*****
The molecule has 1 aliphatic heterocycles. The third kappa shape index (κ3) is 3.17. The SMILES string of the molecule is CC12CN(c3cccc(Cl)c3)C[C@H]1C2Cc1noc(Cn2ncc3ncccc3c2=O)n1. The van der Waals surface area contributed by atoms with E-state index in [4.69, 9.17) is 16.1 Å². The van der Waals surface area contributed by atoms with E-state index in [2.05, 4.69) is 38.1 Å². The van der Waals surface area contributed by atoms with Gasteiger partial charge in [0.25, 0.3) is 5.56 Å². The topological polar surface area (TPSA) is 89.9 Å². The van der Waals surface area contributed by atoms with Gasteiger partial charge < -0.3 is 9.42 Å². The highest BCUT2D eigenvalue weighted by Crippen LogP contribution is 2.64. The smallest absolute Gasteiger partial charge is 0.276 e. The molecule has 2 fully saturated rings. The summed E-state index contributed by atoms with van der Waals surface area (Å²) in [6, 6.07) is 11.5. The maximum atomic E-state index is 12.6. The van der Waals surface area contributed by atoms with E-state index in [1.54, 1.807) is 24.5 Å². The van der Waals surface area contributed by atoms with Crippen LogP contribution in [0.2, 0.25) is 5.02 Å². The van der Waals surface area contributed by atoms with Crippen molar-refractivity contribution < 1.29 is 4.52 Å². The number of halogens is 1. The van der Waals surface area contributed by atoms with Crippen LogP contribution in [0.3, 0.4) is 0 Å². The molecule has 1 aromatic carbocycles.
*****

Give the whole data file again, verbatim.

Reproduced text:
The molecule has 1 aliphatic heterocycles. The third kappa shape index (κ3) is 3.17. The SMILES string of the molecule is CC12CN(c3cccc(Cl)c3)C[C@H]1C2Cc1noc(Cn2ncc3ncccc3c2=O)n1. The van der Waals surface area contributed by atoms with E-state index in [4.69, 9.17) is 16.1 Å². The van der Waals surface area contributed by atoms with E-state index in [2.05, 4.69) is 38.1 Å². The van der Waals surface area contributed by atoms with Gasteiger partial charge in [0.25, 0.3) is 5.56 Å². The topological polar surface area (TPSA) is 89.9 Å². The van der Waals surface area contributed by atoms with Gasteiger partial charge < -0.3 is 9.42 Å². The highest BCUT2D eigenvalue weighted by Crippen LogP contribution is 2.64. The smallest absolute Gasteiger partial charge is 0.276 e. The molecule has 2 fully saturated rings. The summed E-state index contributed by atoms with van der Waals surface area (Å²) in [6, 6.07) is 11.5. The maximum atomic E-state index is 12.6. The van der Waals surface area contributed by atoms with E-state index in [1.54, 1.807) is 24.5 Å². The van der Waals surface area contributed by atoms with Crippen LogP contribution in [0.2, 0.25) is 5.02 Å². The van der Waals surface area contributed by atoms with Crippen molar-refractivity contribution < 1.29 is 4.52 Å². The number of halogens is 1. The van der Waals surface area contributed by atoms with Crippen LogP contribution in [0.3, 0.4) is 0 Å². The molecule has 1 aromatic carbocycles.